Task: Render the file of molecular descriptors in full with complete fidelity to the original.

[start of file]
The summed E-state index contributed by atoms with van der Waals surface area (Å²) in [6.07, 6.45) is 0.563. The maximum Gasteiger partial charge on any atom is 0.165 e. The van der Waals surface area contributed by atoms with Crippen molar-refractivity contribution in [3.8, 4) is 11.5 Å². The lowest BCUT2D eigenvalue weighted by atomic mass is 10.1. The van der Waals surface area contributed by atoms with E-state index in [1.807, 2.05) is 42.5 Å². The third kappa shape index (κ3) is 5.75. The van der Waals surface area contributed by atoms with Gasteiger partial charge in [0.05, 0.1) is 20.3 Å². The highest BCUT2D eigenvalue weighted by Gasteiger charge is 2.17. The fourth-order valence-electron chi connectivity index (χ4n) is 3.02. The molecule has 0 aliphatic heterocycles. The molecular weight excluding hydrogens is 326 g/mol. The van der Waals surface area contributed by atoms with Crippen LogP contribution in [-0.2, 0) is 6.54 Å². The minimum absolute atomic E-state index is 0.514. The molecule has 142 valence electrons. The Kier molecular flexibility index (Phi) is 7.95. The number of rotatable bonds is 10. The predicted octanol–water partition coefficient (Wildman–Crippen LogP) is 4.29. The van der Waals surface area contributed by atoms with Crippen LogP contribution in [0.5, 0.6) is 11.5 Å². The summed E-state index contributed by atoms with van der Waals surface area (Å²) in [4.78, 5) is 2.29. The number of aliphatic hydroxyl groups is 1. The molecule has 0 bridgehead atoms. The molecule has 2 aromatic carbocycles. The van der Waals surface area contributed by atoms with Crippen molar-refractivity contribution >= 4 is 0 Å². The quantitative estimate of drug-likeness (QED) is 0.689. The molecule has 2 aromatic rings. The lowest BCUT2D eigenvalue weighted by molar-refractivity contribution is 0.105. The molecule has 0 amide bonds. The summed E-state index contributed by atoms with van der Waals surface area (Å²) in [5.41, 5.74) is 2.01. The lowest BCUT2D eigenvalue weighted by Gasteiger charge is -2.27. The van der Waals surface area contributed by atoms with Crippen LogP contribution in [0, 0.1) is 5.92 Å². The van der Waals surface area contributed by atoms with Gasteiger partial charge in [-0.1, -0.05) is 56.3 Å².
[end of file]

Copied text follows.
The summed E-state index contributed by atoms with van der Waals surface area (Å²) in [6.07, 6.45) is 0.563. The maximum Gasteiger partial charge on any atom is 0.165 e. The van der Waals surface area contributed by atoms with Crippen molar-refractivity contribution in [3.8, 4) is 11.5 Å². The lowest BCUT2D eigenvalue weighted by atomic mass is 10.1. The van der Waals surface area contributed by atoms with E-state index in [1.807, 2.05) is 42.5 Å². The third kappa shape index (κ3) is 5.75. The van der Waals surface area contributed by atoms with Gasteiger partial charge in [0.05, 0.1) is 20.3 Å². The highest BCUT2D eigenvalue weighted by Gasteiger charge is 2.17. The fourth-order valence-electron chi connectivity index (χ4n) is 3.02. The molecule has 0 aliphatic heterocycles. The molecular weight excluding hydrogens is 326 g/mol. The van der Waals surface area contributed by atoms with Crippen LogP contribution in [-0.2, 0) is 6.54 Å². The minimum absolute atomic E-state index is 0.514. The molecule has 142 valence electrons. The Kier molecular flexibility index (Phi) is 7.95. The number of rotatable bonds is 10. The predicted octanol–water partition coefficient (Wildman–Crippen LogP) is 4.29. The van der Waals surface area contributed by atoms with Crippen LogP contribution in [0.5, 0.6) is 11.5 Å². The summed E-state index contributed by atoms with van der Waals surface area (Å²) in [4.78, 5) is 2.29. The number of aliphatic hydroxyl groups is 1. The molecule has 0 bridgehead atoms. The molecule has 2 aromatic carbocycles. The van der Waals surface area contributed by atoms with Crippen molar-refractivity contribution >= 4 is 0 Å². The quantitative estimate of drug-likeness (QED) is 0.689. The molecule has 2 aromatic rings. The lowest BCUT2D eigenvalue weighted by molar-refractivity contribution is 0.105. The molecule has 0 amide bonds. The summed E-state index contributed by atoms with van der Waals surface area (Å²) in [5.41, 5.74) is 2.01. The lowest BCUT2D eigenvalue weighted by Gasteiger charge is -2.27. The van der Waals surface area contributed by atoms with Crippen LogP contribution in [0, 0.1) is 5.92 Å². The van der Waals surface area contributed by atoms with Gasteiger partial charge in [-0.1, -0.05) is 56.3 Å².